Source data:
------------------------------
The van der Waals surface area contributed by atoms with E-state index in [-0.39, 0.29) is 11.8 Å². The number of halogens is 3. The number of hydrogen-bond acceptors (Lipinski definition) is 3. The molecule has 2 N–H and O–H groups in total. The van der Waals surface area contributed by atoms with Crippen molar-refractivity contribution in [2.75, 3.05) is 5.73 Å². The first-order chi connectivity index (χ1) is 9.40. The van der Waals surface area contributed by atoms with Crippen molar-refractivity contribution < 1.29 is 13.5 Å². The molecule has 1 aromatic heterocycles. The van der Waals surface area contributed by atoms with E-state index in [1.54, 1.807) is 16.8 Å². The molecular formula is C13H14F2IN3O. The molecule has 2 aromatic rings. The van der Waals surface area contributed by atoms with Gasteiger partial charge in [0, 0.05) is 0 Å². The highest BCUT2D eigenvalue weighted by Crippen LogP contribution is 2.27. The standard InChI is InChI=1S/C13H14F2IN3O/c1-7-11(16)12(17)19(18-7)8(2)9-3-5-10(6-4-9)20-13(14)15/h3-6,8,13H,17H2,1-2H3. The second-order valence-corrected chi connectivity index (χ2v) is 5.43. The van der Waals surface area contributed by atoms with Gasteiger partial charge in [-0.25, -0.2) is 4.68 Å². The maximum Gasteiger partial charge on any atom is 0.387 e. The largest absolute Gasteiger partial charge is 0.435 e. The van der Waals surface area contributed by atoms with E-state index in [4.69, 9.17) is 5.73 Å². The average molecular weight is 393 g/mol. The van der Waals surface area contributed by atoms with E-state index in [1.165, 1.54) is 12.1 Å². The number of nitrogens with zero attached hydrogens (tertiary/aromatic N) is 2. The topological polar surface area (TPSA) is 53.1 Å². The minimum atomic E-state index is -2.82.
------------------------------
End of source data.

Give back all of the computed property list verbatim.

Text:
The van der Waals surface area contributed by atoms with E-state index in [-0.39, 0.29) is 11.8 Å². The number of halogens is 3. The number of hydrogen-bond acceptors (Lipinski definition) is 3. The molecule has 2 N–H and O–H groups in total. The van der Waals surface area contributed by atoms with Crippen molar-refractivity contribution in [2.75, 3.05) is 5.73 Å². The first-order chi connectivity index (χ1) is 9.40. The van der Waals surface area contributed by atoms with Crippen molar-refractivity contribution < 1.29 is 13.5 Å². The molecule has 1 aromatic heterocycles. The van der Waals surface area contributed by atoms with E-state index in [1.54, 1.807) is 16.8 Å². The molecular formula is C13H14F2IN3O. The molecule has 2 aromatic rings. The van der Waals surface area contributed by atoms with Gasteiger partial charge in [0, 0.05) is 0 Å². The highest BCUT2D eigenvalue weighted by Crippen LogP contribution is 2.27. The standard InChI is InChI=1S/C13H14F2IN3O/c1-7-11(16)12(17)19(18-7)8(2)9-3-5-10(6-4-9)20-13(14)15/h3-6,8,13H,17H2,1-2H3. The second-order valence-corrected chi connectivity index (χ2v) is 5.43. The van der Waals surface area contributed by atoms with Gasteiger partial charge in [-0.25, -0.2) is 4.68 Å². The maximum Gasteiger partial charge on any atom is 0.387 e. The largest absolute Gasteiger partial charge is 0.435 e. The van der Waals surface area contributed by atoms with E-state index in [4.69, 9.17) is 5.73 Å². The average molecular weight is 393 g/mol. The van der Waals surface area contributed by atoms with E-state index in [1.165, 1.54) is 12.1 Å². The number of nitrogens with zero attached hydrogens (tertiary/aromatic N) is 2. The topological polar surface area (TPSA) is 53.1 Å². The minimum atomic E-state index is -2.82.